National secondary school offer day 2014 is on Monday, March 4.
Today parents will find out which secondary school their child has been allocated for the academic year starting in September. After months of waiting and with initial reports that one in seven children are missing out on their first choice schools, today may be a stressful day.
Whatever the outcome, it's important to try and stay calm and positive for the sake of your child. Remember, if you don't get the place of your choice, it's not your fault, it's definitely not your child's fault, it's just the system of 'choice, no choice' we have today.
Parentdish editor Tamsin Kelly says: 'All parents want is for our children to go to a good, local school. It's not much to ask but, sadly, in many oversubscribed areas it seems that is too much to expect. After weeks of increasing anxiety, National Offer Day is a day of disappointment for too many parents.
So once you've received your offer, either by letter, email or logging on to your local authority's website, what should you do? Well, if it's good news, you simply have to accept and sit back and feel relieved until September.
If you've been allocated a school you're not happy with you can ask to be placed on a waiting list (some successful pupils may decide to go private, move house or decide on home schooling) or you can make an appeal (details here). Be warned, this is a stressful experience, and in some cases it may be best to try and look for the positives of the school you have been given.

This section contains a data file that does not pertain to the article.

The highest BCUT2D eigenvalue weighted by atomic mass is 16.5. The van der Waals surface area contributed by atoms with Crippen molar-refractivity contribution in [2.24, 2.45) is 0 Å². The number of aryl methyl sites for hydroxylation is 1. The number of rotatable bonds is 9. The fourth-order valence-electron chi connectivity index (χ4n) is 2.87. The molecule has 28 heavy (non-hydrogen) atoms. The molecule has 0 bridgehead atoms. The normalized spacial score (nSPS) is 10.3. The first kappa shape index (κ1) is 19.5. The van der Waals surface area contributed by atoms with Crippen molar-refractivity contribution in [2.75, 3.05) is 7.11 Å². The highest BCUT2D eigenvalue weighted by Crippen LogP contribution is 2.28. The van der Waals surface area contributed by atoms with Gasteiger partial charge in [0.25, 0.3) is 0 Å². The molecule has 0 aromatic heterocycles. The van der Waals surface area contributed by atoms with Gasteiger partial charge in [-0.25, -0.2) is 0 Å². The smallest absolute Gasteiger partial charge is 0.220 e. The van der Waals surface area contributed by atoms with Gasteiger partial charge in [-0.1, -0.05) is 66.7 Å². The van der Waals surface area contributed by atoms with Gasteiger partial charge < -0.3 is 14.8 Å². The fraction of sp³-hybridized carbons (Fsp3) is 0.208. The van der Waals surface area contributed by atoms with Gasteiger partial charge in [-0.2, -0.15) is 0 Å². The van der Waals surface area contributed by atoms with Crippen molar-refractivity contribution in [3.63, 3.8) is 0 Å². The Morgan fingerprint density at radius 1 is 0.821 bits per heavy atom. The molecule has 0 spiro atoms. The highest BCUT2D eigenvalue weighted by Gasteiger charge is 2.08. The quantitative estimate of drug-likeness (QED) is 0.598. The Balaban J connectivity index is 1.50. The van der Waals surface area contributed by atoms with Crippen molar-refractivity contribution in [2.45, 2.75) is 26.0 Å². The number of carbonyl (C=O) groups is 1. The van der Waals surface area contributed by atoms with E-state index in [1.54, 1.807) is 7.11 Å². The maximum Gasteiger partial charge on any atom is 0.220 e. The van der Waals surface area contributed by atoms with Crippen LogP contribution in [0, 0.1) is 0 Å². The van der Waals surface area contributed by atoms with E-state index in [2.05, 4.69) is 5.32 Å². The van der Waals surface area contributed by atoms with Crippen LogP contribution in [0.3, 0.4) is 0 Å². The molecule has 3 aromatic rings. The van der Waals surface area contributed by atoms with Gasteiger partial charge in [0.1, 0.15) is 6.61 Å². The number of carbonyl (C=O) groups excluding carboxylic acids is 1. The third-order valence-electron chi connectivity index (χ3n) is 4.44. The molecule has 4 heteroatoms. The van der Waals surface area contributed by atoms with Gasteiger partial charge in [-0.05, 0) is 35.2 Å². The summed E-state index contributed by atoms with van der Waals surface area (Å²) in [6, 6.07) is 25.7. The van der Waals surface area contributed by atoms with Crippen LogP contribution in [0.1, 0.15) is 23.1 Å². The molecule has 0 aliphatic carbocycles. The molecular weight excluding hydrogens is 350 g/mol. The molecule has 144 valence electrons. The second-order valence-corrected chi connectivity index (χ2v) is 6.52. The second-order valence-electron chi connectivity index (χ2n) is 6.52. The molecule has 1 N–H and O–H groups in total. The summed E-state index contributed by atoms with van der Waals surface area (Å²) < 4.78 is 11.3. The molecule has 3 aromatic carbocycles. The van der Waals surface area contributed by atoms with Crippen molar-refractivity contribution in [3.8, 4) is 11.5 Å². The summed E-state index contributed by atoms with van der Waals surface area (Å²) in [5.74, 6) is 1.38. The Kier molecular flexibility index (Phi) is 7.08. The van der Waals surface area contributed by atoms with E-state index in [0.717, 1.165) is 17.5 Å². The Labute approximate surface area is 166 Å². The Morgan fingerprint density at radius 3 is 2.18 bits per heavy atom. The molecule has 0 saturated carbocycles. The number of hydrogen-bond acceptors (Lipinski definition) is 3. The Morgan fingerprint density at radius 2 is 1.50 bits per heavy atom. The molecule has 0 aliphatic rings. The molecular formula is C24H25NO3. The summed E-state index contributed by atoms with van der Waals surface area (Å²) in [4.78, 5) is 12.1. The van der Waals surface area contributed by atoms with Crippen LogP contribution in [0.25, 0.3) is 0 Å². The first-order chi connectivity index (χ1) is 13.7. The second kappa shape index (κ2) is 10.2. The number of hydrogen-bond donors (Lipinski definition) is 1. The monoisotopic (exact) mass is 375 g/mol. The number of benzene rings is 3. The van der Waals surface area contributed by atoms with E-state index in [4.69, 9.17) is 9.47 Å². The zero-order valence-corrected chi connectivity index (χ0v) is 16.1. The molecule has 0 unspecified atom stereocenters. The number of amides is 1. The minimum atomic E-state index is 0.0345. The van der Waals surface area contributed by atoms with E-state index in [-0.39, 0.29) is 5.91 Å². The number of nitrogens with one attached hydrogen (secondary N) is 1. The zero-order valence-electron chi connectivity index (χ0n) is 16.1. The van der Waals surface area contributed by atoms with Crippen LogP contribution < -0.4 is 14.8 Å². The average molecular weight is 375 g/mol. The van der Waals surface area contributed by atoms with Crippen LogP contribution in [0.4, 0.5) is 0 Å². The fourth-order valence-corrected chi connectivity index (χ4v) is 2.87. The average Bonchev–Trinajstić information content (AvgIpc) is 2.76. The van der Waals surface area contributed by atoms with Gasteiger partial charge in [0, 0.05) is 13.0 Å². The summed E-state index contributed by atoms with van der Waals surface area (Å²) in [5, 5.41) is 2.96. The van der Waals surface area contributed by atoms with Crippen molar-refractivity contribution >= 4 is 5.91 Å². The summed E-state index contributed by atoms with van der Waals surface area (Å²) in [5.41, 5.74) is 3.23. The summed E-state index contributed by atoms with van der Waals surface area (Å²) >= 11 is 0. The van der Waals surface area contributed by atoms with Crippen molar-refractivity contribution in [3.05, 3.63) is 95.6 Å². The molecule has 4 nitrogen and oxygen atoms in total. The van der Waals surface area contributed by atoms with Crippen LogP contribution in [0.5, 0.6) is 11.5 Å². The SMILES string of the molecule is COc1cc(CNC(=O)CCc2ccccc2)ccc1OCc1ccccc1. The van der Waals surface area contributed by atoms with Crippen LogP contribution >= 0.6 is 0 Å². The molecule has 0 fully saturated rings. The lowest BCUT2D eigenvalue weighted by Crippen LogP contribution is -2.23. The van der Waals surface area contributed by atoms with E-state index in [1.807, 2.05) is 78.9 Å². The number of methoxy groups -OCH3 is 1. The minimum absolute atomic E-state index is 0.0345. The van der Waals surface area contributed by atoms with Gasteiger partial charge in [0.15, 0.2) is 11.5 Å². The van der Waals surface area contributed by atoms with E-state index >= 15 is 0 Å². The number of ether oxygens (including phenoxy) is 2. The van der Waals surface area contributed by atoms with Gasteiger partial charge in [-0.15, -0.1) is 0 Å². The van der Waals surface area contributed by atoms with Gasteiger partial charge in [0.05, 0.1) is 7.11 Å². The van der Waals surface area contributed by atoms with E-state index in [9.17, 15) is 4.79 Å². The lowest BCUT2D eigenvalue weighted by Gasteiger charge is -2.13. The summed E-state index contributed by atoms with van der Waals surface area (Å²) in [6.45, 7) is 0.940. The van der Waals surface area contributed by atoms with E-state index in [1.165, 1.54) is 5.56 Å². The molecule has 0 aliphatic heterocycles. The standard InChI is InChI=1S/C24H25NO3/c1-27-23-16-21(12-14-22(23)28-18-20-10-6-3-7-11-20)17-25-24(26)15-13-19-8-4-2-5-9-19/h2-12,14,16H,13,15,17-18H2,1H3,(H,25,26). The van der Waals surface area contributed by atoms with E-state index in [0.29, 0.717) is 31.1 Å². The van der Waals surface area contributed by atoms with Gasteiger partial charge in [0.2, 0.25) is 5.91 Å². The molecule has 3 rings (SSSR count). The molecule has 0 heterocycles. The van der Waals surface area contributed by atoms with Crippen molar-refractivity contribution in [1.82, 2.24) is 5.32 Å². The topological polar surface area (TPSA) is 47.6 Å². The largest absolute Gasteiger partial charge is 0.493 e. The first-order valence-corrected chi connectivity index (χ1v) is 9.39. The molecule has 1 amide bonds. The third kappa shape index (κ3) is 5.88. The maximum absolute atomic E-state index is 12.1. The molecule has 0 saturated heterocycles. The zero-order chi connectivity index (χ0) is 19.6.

Each year, it is estimated that up to 100,000 children and their parents are not given their first choice of school. If you're one of those it's important to stay calm, however panicked and upset you might feel.
Here are our top tips for surviving the high emotions in the school playground this week:
1. If you are pleased with your child' school place, show some empathy and whatever you do, do not go in for smuggery, whooping or hugging. You can do all that before you arrive at school.
2. If you are disappointed, try very hard not to show this to your child. Come with them to school if at all possible and shield them from the 'what did you get? where are you going?' battery of questions. Provide them with a clear response: 'I've got into x school which is good because...'
3. Steer clear of Facebook showing off. Your true friends and family will know the outcome. Do you really want to rub salt in other people's wounds?
You can find more about how to appeal and how to prepare yourself and your child for different outcomes with our dedicated guides: